Conference Motion on International Development

CLPs have the opportunity to table motions to be considered at Labour Party Conference 2022, which takes place at the end of September in Liverpool.

We are encouraging LCID supporters to table the below motion at their next CLP meeting so we can ensure that Labour continues to strongly support both the 0.7% aid target, and a independent international development department.

Conference motions are different to the standard policy motions that so many CLPs (local parties) have already debated and passed. And each CLP can only send either one conference motion or one rule change to conference.

We therefore need as many CLPs to pass our motion as possible!

Here’s a step by step guide:
1. Table the motion – send a copy of the below motion to your CLP or branch secretary, asking that it be tabled for discussion at your next meeting. Your CLP secretary’s email address is on the back of your membership card.

2. Attend the meeting where the conference motion will be debated, and speak in favour of it. We’ve put some suggested talking points at the bottom of the motion. Motions for conference will be voted on, so please encourage any members you are friendly with to attend the meeting and vote in favour of the motion.

3. Please let us know if you’ve tabled a motion by filling in this quick form.

As a country we risk becoming more and more insular at the hands of the Tories. It’s vital we send a strong message that Labour needs to make Britain a leading player on international development again!

International Development Conference Motion

Conference notes:

  1. The merger of the Foreign and Commonwealth Office (FCO) and the Department for International Development (DfID).
  2. The government cut to the aid budget, reducing from 0.7% of gross national income (GNI) to just 0.5% of GNI, a cut of £5bn.
  3. The de-prioritisation of life-saving development programmes.

Conference believes:

  1. The government’s decision to abolish DFID has been a disaster that has cost lives.
  2. Since the merger, development has been deprioritised, with aid cuts, and the Foreign Secretary using aid to focus on securing deals for businesses, rather than helping the poorest. 
  3. The creation of DfID 25 years ago was a Labour success story that saved millions of lives and made the world safer, fairer, and more prosperous for us all.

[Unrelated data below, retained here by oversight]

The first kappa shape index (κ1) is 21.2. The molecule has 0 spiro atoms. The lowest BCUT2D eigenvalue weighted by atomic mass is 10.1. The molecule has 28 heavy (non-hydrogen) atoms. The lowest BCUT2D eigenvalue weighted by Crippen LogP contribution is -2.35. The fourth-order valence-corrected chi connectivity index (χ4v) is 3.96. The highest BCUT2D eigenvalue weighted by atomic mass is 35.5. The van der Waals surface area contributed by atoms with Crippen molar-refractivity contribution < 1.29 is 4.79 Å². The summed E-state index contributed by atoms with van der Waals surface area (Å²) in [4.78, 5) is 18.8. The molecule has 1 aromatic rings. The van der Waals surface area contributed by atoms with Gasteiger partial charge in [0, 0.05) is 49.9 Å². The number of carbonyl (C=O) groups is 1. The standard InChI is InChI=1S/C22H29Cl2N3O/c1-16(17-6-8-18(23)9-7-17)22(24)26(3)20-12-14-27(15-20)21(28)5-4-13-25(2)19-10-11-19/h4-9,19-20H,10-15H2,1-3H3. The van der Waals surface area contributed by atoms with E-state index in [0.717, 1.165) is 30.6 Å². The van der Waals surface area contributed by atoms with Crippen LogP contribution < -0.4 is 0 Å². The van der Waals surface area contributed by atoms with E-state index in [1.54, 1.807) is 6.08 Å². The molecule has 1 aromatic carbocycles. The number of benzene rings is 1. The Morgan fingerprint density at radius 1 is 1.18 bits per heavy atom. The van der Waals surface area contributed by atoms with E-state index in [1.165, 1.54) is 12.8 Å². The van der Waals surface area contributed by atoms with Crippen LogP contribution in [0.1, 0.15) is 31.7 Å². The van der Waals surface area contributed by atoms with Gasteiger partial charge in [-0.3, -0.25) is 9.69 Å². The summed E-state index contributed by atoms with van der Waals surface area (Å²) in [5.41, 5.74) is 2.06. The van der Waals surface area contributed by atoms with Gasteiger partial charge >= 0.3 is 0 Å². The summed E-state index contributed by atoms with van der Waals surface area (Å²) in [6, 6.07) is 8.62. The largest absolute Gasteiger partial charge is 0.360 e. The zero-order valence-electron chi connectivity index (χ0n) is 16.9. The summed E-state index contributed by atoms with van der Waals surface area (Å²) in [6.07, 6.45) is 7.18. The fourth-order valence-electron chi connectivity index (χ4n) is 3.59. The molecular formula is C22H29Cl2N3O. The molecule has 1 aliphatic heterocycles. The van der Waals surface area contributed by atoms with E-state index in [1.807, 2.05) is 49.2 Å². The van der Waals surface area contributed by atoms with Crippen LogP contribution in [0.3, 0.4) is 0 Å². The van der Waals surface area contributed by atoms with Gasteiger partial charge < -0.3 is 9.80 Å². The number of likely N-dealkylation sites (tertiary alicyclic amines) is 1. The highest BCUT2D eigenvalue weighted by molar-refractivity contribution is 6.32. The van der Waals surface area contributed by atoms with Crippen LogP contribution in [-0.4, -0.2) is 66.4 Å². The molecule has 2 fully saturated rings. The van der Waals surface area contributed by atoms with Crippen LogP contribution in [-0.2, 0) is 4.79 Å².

4. Having a separate department focused on international development and humanitarian aid, funded by a budget of 0.7% of gross national income and led by a Secretary of State with cabinet-level representation, is critical for ending poverty, providing humanitarian assistance, and tackling the climate crisis.

Conference resolves:

That the Labour Party’s Leader, the Parliamentary Party and the National Policy Forum, should:

1. Commit to restoring an independent department responsible for international development on the first day of a Labour government.

2. Commit to the restoration of the aid budget to 0.7% of gross national income on the first day of a Labour government.

3. Ensure that all aid and development spending works for the most marginalised communities around the world, in support of poverty alleviation and tackling climate change. 

Talking points for motion proposer:

  • We welcome Keir Starmer’s support to reinstate DfID and commitment to spending 0.7% of GNI on aid. Keir announced on the day that he would re-establish DFID 
  • We welcome the retention of a shadow minister for international development as a position in the Shadow Cabinet, but we are concerned that this role is no longer Secretary of State level, and that they no longer have a paid political advisor.
  • An independent DfID was established in the first place in part to put an end to corruption (such as the Pergau dam scandal that saw aid given on the condition British arms were bought)
  • DFID was an example of something that was world-class about the UK. 
  • The 0.7% figure came about going back to the World Council of Churches declaration back in 1968.

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